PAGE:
I’m Too Humble to Tell You How Humble I Am

I’ve lived all my life feeling that I was a very ordinary person.  I never really stood out in academically, I was never that popular or talented, but people always told me that I had something “special”.  “You will change the world someday”, they told me.  But I didn’t believe them at the time.  

I really did not have any intention to change the world.  All I wanted was to have a family and do my job, but people kept asking me to step up and lead.  I never knew my ability to inspire others could be used to inspire others.  And now, here I am, poised to change the world for the benefit of all of you who don’t understand what it is that needs to change….

I’ve written once before about the quality of humility and narcissism as being circular blind spots.   For example, if I think I’m humble, or am telling you about my humility, then I’m not being very humble.   The story above, totally fabricated by yours truly, is an example of how someone can brag about being humble without realizing it.

I guess all I can say is that if you catch yourself bragging about your humility and you wish to be viewed as humble, you might want to rethink this approach.   I suspect that the lack of humility is rarely lost on the listener.

Take it from me, someone with genuine humility.  🙂

Circular Logic Blind Spots

I love self-assessments such as the VIA character strengths assessment.    Like all self-assessments, however, such tests have their shortcomings.

For example, how about a decidedly non-scientific survey:  How humble are you on a scale of 1 (not at all humble) to 10 (very humble)? How narcissistic are you on a scale of 1 (not at all narcissistic) to 10 (very narcissistic)?

Though not exact opposites, humility and narcissism are roughly on different ends of a spectrum. Both can be measured more accurately tests such as the VIA or Narcissistic Personality Disorder Test, though at an extreme, narcissism is also a clinical condition that is diagnosed by a clinician.

Even if you were to use the free tests, both personality types potentially suffer from circular logic that starts from a blind spot and then is re-circulated by our ego. For instance, if I believe that I’m humble, then I’m not being very humble. If I don’t think I’m humble, then that’s a humble self-reflection. This circular logic is influenced by our ego and biased self-perception, leaving us in this never-ending logic loop.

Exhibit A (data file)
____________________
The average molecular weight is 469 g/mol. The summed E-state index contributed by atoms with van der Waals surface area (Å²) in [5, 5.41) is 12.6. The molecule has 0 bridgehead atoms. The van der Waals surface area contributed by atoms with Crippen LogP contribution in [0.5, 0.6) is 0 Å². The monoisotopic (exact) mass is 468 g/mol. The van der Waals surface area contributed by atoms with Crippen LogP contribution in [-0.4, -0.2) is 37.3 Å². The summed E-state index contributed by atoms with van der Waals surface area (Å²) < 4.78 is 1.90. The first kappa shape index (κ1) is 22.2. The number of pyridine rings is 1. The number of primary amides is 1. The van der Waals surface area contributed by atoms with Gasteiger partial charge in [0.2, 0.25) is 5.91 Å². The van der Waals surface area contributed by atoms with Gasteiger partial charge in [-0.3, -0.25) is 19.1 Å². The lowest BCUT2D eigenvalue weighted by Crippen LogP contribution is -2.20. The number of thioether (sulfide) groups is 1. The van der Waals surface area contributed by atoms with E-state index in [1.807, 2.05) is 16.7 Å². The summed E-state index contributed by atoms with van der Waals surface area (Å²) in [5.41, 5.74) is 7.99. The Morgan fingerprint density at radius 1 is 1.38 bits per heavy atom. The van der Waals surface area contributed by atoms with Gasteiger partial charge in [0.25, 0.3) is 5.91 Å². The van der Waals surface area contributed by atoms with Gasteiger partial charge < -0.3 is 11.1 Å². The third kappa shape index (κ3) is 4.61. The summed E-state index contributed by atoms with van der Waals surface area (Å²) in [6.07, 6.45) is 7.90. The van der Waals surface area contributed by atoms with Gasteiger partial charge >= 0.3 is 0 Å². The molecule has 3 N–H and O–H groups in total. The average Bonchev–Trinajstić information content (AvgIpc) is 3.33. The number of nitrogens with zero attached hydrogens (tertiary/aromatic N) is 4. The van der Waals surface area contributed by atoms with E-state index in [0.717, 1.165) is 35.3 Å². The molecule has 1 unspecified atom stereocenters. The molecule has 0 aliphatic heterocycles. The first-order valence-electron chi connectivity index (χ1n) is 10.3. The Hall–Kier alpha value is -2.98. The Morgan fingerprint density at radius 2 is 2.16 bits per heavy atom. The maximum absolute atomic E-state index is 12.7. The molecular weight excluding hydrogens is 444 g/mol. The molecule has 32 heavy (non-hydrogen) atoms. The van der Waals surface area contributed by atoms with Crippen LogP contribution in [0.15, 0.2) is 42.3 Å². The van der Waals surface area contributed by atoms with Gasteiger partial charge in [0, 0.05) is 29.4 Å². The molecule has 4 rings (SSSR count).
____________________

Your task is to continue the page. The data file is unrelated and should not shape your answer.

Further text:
The same (but in an opposite way) is true for narcissism. If I suspect that I’m narcissistic, then it’s pretty hard to be really narcissistic if I think that I may be self-centered.   If I don’t think I’m narcissistic then I may actually be somewhat self-centered. (However, apparently clinical narcissism may also be diagnosed by asking one question: “Are you a narcissist?”.)

We all tend to believe the best (or for some of us, the worst) about ourselves.   The point is, we’re never truly objective about ourselves. Our self-conception has been biased by our personal scripts and by what we have been told or led to believe by others. That bias, whether positive or negative, means that we all have blind spots as we are unaware of the areas that we can’t or don’t want to see.

I don’t have a magic translator that interprets your scores into a true humility/narcissism levels. However, I do want to introduce some curiosity into your self-conception. Our self-ratings are a best guess average containing a level of error. Perhaps you’re not as high/low on those scales as you think. Consider viewing your score not as the single number but a range of numbers that hover to the right or left of your selection, where the magnitude of the span is proportional to the limits of our self-awareness.

Like with all other strengths/opportunities for growth, we are better able to find our wisdom or sweet spot for exercising our strength by increasing our awareness of when and where we tend to do well or poorly.  Simply acknowledging that our blind spots and bias exist and our uncertainty about how well/poorly we are doing is an excellent start.

At least in my humble opinion.

When Response Does Not Match Intentions

I hate getting caught in that Known to Others/Blind to Self part of Johari’s window. As someone who prides herself on her self awareness, growing wisdom, and improving emotional self-management, it really sucks to get caught there again.